One of the first things you will want to do after getting your LinkedIn account set up is start connecting to people. After all, this is a networking site, so you won’t get much value out of it if you are not connected to anyone. So the big question is, how many people should you be connected to? Should you try to accumulate as many connections as possible, or should you be selective about the people you invite and accept?
In recent conversations with contract recruiters regarding Social Media Web sites, we found recruiters on both ends of the spectrum. Recruiter Philip Bartfield considers himself to be an “open networker,” meaning that he attempts to connect to as many professionals as possible.
“I view LinkedIn as a large database to source candidates,” said Bartfield, who has over 9,000 connections. “If you search the database, you will produce candidates. It’s a huge resource for talent, and since connections update their own resumes, it’s a self-maintained database for locating talent.”
Melinda Pittman of The Pittman Group, Inc., also is working towards becoming an open networker but says she’s “not quite there yet.” According to Wikipedia, LinkedIn Open Networkers, known as “LIONs,” are LinkedIn users who are willing to accept connection invitations from anyone, even if they have not previously had contact with that person.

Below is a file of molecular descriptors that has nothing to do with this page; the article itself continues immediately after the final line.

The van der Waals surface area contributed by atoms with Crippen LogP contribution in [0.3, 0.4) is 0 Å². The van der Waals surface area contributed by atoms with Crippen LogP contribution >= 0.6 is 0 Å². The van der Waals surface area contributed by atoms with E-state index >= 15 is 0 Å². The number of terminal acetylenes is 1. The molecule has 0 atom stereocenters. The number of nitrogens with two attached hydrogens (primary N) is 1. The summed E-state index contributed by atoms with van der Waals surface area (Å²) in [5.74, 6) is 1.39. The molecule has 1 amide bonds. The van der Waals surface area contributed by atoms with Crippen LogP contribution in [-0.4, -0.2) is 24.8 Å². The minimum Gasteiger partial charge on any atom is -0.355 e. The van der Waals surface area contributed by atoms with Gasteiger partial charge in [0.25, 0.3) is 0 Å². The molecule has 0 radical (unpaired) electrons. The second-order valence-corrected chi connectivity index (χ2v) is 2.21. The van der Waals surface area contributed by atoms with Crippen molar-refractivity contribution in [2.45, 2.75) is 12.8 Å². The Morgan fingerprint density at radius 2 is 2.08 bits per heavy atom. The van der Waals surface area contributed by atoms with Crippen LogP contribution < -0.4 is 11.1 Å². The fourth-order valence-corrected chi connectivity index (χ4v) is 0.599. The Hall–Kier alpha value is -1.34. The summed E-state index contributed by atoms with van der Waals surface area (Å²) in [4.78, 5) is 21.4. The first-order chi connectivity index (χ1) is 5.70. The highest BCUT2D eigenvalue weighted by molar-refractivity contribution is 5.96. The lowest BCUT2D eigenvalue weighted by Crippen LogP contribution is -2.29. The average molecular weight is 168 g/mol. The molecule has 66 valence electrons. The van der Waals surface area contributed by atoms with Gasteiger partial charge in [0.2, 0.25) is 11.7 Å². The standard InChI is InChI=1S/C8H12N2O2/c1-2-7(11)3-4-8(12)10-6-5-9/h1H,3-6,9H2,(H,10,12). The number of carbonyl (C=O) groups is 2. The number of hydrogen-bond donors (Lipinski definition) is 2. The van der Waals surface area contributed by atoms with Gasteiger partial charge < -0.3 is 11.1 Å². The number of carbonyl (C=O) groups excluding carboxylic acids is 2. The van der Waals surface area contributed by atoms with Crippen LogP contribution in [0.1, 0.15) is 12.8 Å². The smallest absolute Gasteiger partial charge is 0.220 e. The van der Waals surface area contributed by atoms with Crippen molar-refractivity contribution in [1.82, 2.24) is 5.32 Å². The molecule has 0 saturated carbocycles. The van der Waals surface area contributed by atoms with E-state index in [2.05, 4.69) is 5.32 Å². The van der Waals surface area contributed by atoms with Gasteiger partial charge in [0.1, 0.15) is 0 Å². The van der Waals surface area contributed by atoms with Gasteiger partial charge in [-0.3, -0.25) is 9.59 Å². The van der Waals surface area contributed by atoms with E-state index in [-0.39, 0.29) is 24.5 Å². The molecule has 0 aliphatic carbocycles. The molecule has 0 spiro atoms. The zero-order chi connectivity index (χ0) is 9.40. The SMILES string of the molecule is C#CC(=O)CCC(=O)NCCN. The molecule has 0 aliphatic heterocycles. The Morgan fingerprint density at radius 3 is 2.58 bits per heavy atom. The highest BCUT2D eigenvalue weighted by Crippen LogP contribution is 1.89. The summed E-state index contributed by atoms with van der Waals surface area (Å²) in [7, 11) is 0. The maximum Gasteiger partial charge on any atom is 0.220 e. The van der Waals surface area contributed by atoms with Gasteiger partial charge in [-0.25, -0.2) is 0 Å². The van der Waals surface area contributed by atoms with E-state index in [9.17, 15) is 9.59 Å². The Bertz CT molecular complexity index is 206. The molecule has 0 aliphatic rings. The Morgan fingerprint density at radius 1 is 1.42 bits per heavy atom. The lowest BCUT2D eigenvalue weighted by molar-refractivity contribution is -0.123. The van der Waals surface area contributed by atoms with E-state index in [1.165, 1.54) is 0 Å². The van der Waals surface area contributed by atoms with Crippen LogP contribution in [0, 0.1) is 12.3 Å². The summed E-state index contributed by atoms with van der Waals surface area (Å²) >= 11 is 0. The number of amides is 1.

For Mike McDonough of General Search and Recruitment, a conservative approach works better. He has intentionally grown his network slowly, only adding a few per week. He currently has around 500 connections. His firm is considered a high-end recruiting firm and not a commodity firm, so he feel that limiting his amount of connections makes those he does connect with feel special.
Despite using different techniques to building their LinkedIn networks, all three contract recruiters have found success while learning how to use LinkedIn for recruiting. As we discussed in a previous blog post, Mike McDonough made $19,000 on a single contract placement he made through LinkedIn and has made four other placements in the the two years he’s used the site. Both Pittman and Bartfield have made two placements in less than a year through LinkedIn, making $30,000 and $35,000 respectively.
So whether you want to connect to everyone possible, just a select few, or somewhere in between, the key is finding the strategy that works best for your business model and provides you with the most value in LinkedIn.
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